3- Share. People seem to do this more out of economic necessity, but there are lots of things that we don’t all need to own our own. We bought a giant umbrella thinger when The Kid was doing track last year. A friend’s daughter was doing swim over the summer. Instead of buying an umbrella, they borrowed ours. It worked perfectly. Unless we needed it at the same time, there’s no reason for us both to own one. Less money outgoing. Less storage space. Less trash later. True for many occasional-use things.

Can we stop going to the Dollar Store and buying lots of junk because we can and it’s cheap? Can we stop buying clothes that we’ll only wear for one season? (Kids excepted, because they grow…)

It’s a big shift. But it will help us mentally (less stuff = less stress about stuff—spoken from a place of privilege), it will help us economically, it will help us environmentally. It will help built community (for sharing, and for playing each other’s games). And maybe it’ll bring work back here from overseas.

You in?

Posted in audience participation, connections, know better do better, mindset, motivation, podcasts

Old dogs, new tricks, and endless possibilities

Schools in this area have an evacuation site. If, for whatever reason the whole school needed to be evacuated, where would we all go?

At my first job in Arizona, the steak house was mentioned.

New to the local area and vegetarian, I couldn’t think of any steak houses nearby … and also thought that was an odd place for a fairly large elementary school to evacuate to. We’re definitely bigger than their maximum capacity.

Turns out, it’s a Mormon thing. (Based on my Wikipedia research before writing this, she was incorrect to call it a stake house, but perhaps the locals differ from Wikipedia in their vernacular.)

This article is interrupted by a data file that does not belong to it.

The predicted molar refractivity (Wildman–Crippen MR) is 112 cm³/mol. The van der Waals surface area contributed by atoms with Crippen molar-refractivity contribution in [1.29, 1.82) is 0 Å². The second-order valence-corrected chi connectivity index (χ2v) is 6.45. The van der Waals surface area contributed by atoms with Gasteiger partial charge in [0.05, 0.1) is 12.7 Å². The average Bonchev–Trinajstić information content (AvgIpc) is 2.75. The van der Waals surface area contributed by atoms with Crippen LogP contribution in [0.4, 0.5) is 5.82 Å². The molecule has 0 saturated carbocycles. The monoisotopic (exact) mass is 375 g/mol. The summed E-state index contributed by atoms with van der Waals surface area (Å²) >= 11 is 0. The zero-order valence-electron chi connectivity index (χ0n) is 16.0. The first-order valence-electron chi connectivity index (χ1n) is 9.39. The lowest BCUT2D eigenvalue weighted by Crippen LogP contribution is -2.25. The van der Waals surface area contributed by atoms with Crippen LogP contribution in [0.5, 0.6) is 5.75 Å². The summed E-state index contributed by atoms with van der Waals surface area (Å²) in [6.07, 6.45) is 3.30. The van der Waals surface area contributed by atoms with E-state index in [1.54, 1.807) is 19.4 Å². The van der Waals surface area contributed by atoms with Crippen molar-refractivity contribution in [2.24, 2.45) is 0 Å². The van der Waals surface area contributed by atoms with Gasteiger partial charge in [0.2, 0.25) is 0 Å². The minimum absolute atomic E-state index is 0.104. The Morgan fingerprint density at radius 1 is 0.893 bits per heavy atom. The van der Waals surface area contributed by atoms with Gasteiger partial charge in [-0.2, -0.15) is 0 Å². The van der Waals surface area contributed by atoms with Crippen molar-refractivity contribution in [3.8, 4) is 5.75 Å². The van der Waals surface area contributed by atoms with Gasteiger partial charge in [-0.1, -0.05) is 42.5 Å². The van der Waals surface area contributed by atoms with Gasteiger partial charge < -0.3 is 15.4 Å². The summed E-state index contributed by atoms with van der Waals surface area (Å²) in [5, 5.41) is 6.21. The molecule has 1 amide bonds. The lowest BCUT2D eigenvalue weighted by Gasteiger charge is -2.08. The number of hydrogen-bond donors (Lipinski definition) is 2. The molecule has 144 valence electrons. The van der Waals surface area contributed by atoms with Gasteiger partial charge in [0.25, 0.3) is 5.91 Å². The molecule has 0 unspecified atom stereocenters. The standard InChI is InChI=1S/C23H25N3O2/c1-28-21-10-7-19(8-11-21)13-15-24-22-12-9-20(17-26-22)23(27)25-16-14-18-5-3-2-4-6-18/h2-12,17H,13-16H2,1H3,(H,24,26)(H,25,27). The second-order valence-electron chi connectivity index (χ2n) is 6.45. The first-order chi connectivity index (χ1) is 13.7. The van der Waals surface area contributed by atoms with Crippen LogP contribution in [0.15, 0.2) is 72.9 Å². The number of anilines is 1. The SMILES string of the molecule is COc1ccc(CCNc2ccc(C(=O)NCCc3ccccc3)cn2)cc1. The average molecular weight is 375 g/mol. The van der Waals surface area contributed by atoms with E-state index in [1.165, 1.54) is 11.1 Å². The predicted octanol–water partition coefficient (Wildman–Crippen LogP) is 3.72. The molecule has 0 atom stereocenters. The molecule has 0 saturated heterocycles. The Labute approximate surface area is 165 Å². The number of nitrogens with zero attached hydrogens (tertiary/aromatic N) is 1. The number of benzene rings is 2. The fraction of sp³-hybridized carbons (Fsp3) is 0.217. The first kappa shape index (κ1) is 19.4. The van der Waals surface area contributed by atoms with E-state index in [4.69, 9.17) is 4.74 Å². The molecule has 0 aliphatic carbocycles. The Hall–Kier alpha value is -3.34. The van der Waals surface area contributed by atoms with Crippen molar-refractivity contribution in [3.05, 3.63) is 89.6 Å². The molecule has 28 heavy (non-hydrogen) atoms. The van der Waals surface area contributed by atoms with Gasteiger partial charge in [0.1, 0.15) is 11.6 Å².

The area has a large Mormon population. Nowhere I’d lived up to that point had much if any Mormon population, so these words/buildings/customs were unfamiliar to me.

My brain making connections the way it does, when I thought of this story, it reminded me that on Freakonomics Radio a few months ago, they were talking about trying new things:

…basically if you are not listening to a certain style of music by the time you’re 28 or so, 95 percent chance you’re never going to. By age 35, if you’re not eating sushi, 95 percent chance you never will. In other words, these windows of openness to novelty close.

Honestly … I think we can do better. Clearly, we need to be nudged … or pushed … or dragged against our will sometimes, but we can do it!

35? 28?! That’s less than half of a life trying all sorts of things and more than half a life with the same old same old. No wonder so many old people are cranky.

Seriously. If we’re open to new things, our lives will be richer, our brains will be healthier, and we have a much better chance at forward progress (in our personal lives, in our communities, in our country, in the world).